Synopses & Reviews
Glenn Cheney arrived in Kiev during those first days when the Soviet Union ceased to exist and Ukraine was reborn. Almost immediately he found himself talking with scientist, journalist, refugees, engineers, top-level government officials, doctors, environmentalists, parents of sick children and people living just a few kilometers from the Chernobyl complex. He heard stories about the disaster that went far beyond what had appeared in the Western press. The reports of atrocities, epidemics, tyrannyand dispair blend with a most unsual travelogue, considerable humor and KGB intrigue.
From Publishers Weekly
In 1991, Cheney, who teaches writing at Connecticut College, went to Ukraine to learn the circumstances of the world's deadliest nuclear accident and to interview the people who were affected by it. In this brief, informal report, this self-appointed investigator describes his travel adventures (with an expired visa) and his encounters with officials and victims of the Chernobyl catastrophe. Cheney made a daring visit to the nuclear ghost town of Propyat, originally built for Chernobyl's workers, and relates how they were forced to abandon their homes and possessions to escape the effects of nuclear radiation. The statistics are not yet confirmed, but evidence Cheney gathered indicates that at least 8000 people died as a result of the meltdown, with another 30,000 presently suffering from diseases related to radiation. His poignant account humanizes the events of April 26, 1986, at Chernobyl. Photos.
Copyright 1995 Reed Business Information, Inc.
From Library Journal
Cheney (composition, Connecticut Coll.) traveled to Russia and Ukraine on a UN-sponsored mission in December 1991, at the time the USSR formally split apart. The ensuing confusion made it easier for him to come and go as he pleased and to talk freely with persons near Chernobyl who were eager to share their experiences of the 1986 explosion and their fears for their futures. Neither a nuclear nor a Soviet expert, he discerns no pattern among these stories except a probable government cover-up; his evidence for this allegation is nothing new. Even the medical personnel he interviewed admitted that the health problems they saw could have been caused as much by poverty, malnutrition, and alcohol abuse as by radiation exposure. At times Cheney's primary interest in describing his arduous travels causes his focus to drift from the effects of radiation exposure on the populace. Not recommended. [For another account, see Alla Yaroshinskaya's Chernobyl, reviewed on p. 204.?Ed.] ?Marcia L. Sprules, Council on Foreign Relations Lib., New York.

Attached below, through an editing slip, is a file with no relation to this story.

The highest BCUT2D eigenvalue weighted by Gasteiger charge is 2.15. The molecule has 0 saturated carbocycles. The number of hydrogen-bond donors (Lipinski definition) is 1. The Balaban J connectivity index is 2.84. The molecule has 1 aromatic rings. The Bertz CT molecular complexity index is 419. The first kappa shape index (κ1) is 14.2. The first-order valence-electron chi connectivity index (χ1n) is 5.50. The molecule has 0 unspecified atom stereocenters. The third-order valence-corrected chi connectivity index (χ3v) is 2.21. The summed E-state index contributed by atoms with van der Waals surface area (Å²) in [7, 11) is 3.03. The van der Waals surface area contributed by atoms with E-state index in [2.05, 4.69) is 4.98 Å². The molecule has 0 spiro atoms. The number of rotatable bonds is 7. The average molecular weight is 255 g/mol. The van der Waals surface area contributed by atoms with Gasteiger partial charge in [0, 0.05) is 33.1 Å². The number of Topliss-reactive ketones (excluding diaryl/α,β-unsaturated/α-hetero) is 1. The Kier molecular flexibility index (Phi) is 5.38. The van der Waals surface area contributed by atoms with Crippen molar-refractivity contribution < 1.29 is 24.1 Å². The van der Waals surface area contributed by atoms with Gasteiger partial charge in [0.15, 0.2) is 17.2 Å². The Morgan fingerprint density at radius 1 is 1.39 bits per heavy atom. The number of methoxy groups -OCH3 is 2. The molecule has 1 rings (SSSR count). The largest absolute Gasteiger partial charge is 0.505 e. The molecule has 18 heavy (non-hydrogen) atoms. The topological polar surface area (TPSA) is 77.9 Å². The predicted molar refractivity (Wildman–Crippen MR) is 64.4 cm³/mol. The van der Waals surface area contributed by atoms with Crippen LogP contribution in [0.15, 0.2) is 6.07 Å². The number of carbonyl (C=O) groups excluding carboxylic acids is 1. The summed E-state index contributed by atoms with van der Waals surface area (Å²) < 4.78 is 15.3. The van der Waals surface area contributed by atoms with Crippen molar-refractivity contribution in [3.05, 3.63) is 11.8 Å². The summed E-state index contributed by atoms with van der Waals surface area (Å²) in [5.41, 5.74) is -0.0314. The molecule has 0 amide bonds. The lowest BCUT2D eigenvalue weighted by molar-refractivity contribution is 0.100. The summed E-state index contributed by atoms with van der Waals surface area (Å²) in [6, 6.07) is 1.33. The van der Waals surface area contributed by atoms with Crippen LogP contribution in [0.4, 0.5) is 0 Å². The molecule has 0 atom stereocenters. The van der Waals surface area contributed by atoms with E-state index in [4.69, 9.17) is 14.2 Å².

- Marcia L. Sprules, Council on Foreign Relations Lib., New York
Copyright 1995 Reed Business Information, Inc.
"A useful and affecting look at the aftermath of a disaster we are only now beginning to understand." — Kirkus Review
"His observations about life in the former Soviet Union in the shadow of the Chernobyl disaster are vivid, insightful and thought-provoking."
- U.S. Senator Joe Lieberman
Paperback edition with a new introduction by the author.
The name Chernobyl is now etched forever into human history. It was the scene of a man-made disaster, the full implications of which are still not known. Exactly what happened on April 26, 1986, remains a mystery. But when the Soviet Union collapsed in 1991, the people of Ukraine were free at last to talk about what they knew. Glenn Cheney‹who has traveled widely‹spent more than six weeks in the Chernobyl area, arriving in Kiev during those first days when Ukraine became independent. From almost his very first day, he talked with scientists, journalists, refugees, engineers, top-level government officials, doctors, environmentalists, parents of sick children and people living just a few kilometers from the Chernobyl complex. He heard stories about the disaster that went far beyond what was reported in the Western press: the terrifying evacuation of Pripyat, a nearby city; bureaucratic bungling, falsification and destruction of data; the dangers of ³Chernobyl AIDS² that may be indirectly killing thousands of people; and the inevitability of future accidents. This is a look at Chernobyl from a unique perspective: reports of atrocities, epidemics, tyranny and despair blend with a most unusual travelogue, including close relationships and even KGB intrigue.
Cheney¹s very simple, very human voice alternately exudes humor and horror. The total effect is of an unpretentious person peering into an abyss of death and corruption.
About the Author
Glenn Cheney is also the author of more than fifteen works of non-fiction and fiction, including: They Never Knew: The Victims of Nuclear Testing (1996); Nuclear Proliferation: Problems and Possibilities (1998), and Journey on the Estrada Real: Encounters in the Mountains of Brazil (2003). He lives in Connecticut with his wife.